‘Never Be Discouraged’: Oregonians Promote Hope, Compassion, Protections for the Unborn at the Oregon March for Life

(Oregon Right to Life) — Pro-life advocates from across Oregon joined us outside the State Capitol in Salem on Saturday to participate in the annual Oregon March for Life. The sun was out, spirits were high, and everyone was ready to make a joyful noise to celebrate life and promote protections for our state’s most vulnerable.

This year’s March – held for the first time in May to mark the approximate date that Oregon legalized abortion in 1969 – featured speeches by Portland Archbishop Alexander Sample, ORTL President Melody Durrett, OSU Pro-Life Student Alliance leader Rebecca Lang, former Senate leader Sen. Tim Knopp (R-Bend), New Hope Christian College VP of Academic Affairs Dr. Donald Grafton, and ORTL executive director Lois Anderson.

In their inspiring remarks, each of the speakers emphasized compassionate dialogue, grassroots action, and the need to keep moving forward in spite of the unique challenges facing pro-life advocates in Oregon.

“It may seem like we have a long road ahead of us here in Oregon, but everywhere you look you can find meaningful change happening today,” Lang said. “We must work to protect children at the level of the law through our votes and legislation, and we must also complete the work of changing our culture to value life no matter the circumstance.”

“We have to exercise our faithful citizenship,” Archbishop Sample told Marchers. “We can’t celebrate what happened with the striking down of Roe v. Wade and think that somehow we won.”

“We won the battle, but we haven’t won the war,” he said.

In his concluding prayer, Dr. Grafton asked God for guidance in broaching the topic of abortion, especially “discernment, courage, and tact in any related conversations that might save lives.”

Immediately following the speaker program, the crowd moved away from the steps of the Capitol and packed into the streets. The diverse and enthusiastic participants included parents, grandparents, women who have experienced unsupported or challenging pregnancies, pro-life politicians and candidates, and high school students, all of them united in a common desire to build a culture of life in Oregon.

Katie Heib, wife of Republican state Rep. James Hieb, told us she attended the March with her children because she and her husband believe it’s important to teach their family pro-life values in a world so dominated by pro-choice messaging. She also stressed the importance of “conversation and not being judgmental” when communicating with abortion-minded women, sharing that she has personally stopped four abortions by engaging in dialogue with mothers and urging them to choose life.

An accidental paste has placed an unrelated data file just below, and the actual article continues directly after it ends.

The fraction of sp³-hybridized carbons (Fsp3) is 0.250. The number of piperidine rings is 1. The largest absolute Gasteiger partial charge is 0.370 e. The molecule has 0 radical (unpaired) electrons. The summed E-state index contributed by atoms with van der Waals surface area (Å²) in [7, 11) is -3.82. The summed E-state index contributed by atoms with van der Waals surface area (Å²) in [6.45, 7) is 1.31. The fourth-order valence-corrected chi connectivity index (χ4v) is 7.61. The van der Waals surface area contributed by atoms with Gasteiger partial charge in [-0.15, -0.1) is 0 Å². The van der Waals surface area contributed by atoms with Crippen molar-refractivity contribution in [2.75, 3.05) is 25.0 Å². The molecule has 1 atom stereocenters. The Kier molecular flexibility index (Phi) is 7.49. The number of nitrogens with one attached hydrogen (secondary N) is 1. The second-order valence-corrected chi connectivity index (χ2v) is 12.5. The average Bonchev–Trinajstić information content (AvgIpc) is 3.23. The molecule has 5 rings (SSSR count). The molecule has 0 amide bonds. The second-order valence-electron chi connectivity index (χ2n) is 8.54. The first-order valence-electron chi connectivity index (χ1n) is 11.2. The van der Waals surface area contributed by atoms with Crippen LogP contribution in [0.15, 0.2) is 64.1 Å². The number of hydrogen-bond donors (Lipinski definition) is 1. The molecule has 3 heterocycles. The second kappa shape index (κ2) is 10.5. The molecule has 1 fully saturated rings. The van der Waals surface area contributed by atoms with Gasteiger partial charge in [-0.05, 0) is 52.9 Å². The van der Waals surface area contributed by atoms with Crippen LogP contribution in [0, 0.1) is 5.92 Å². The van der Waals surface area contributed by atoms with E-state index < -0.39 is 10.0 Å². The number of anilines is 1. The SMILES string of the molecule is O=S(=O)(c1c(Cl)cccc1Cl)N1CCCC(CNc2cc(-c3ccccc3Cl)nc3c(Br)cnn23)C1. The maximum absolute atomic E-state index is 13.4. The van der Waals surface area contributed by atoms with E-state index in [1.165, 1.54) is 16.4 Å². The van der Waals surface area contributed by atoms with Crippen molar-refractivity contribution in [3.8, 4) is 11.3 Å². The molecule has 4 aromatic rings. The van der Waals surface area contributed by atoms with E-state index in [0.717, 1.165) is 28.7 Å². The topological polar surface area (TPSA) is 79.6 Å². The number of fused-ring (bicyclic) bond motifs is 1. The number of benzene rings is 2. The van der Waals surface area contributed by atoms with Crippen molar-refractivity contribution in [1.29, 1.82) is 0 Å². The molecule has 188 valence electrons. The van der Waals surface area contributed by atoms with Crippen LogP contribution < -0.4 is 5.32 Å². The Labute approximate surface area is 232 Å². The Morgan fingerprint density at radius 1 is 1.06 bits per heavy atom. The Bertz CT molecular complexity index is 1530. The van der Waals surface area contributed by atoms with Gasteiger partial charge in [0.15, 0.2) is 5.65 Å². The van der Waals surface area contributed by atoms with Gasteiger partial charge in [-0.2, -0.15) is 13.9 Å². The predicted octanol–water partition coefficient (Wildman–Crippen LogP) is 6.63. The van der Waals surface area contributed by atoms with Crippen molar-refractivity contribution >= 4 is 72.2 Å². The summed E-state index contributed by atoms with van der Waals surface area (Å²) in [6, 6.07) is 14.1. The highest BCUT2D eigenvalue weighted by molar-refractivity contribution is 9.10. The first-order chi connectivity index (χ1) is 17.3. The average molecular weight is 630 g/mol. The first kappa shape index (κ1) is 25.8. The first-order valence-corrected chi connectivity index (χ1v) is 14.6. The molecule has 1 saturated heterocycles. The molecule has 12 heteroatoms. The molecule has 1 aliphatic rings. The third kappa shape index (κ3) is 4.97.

“Just listen,” she said. “Let them know there’s other choices.”

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Students from Chesterton Academy of Blessed Pier Giorgio Frassati, a liberal arts Catholic high school in Portland, also paused during the March to speak with us and share a message of hope and faith. 

One young man laid great emphasis on the simultaneous intention of the pro-life movement to both end abortion and extend forgiveness to those who have participated in it.

“God loves everybody,” another Chesterton Academy student chimed in. “Love each other.”

This year, as before every March, Oregon Right to Life displayed an animated counter on a jumbotron to demonstrate the heart-breaking number of innocent lives lost to abortion since Roe v. Wade. As the numbers added up on the screen and the crowd paused in silence, a solemn bell tolled.

Lenore Calkins, a Keizer resident and first-time Oregon March for Life participant, told us the presentation “was really touching.”

“I was crying,” she said. “I was just so sad that our nation would do something like that to babies.”

But there’s always hope.

“I always think, if we could just reach one, that is worth it all,” Lenore remarked. “Never be discouraged or dismayed.”

And hope can be found in even the most desperate of circumstances. 

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Two courageous women who founded the pro-life “Glorify Project,” Emily Anderson and Billie Torres, told us about their own difficult pregnancies and each of their decisions to choose life for their children.

Emily said she and her husband were urged to get an abortion after their 20-week ultrasound, during which they learned their baby had no amniotic fluid, kidneys, or lung function. Emily and her husband rejected the advice, and Emily gave birth to her son at 33 weeks gestation. 

The newborn lived for only about an hour outside the womb before quietly passing away. Though the experience was heart-breaking, Emily has no regrets about flatly refusing to preemptively end her son’s life.

“We just want couples to know that you can walk that pregnancy out. And there’s dignity, and there’s compassion,” she said.

Glorify Project co-founder Billie Torres recounted her trauma of becoming pregnant through rape during a house party when she was just 21. Despite the horrific experience, she knew she wouldn’t get an abortion. She considered giving her child up for adoption but ultimately chose to step out in faith and raise him herself.

Her son is now 25 years old, and Billie says he’s her “best friend.” 

“He’s absolutely amazing,” she said. “He knows the story, and he is grateful for life.”


Oregon Right to Life is deeply touched and extremely grateful for all of the peaceful pro-life advocates who attended the March for Life to advocate for the most vulnerable members of our community.

Your witness, compassionate dialogue, and sincere concern for mothers and their babies are noticed and appreciated. 

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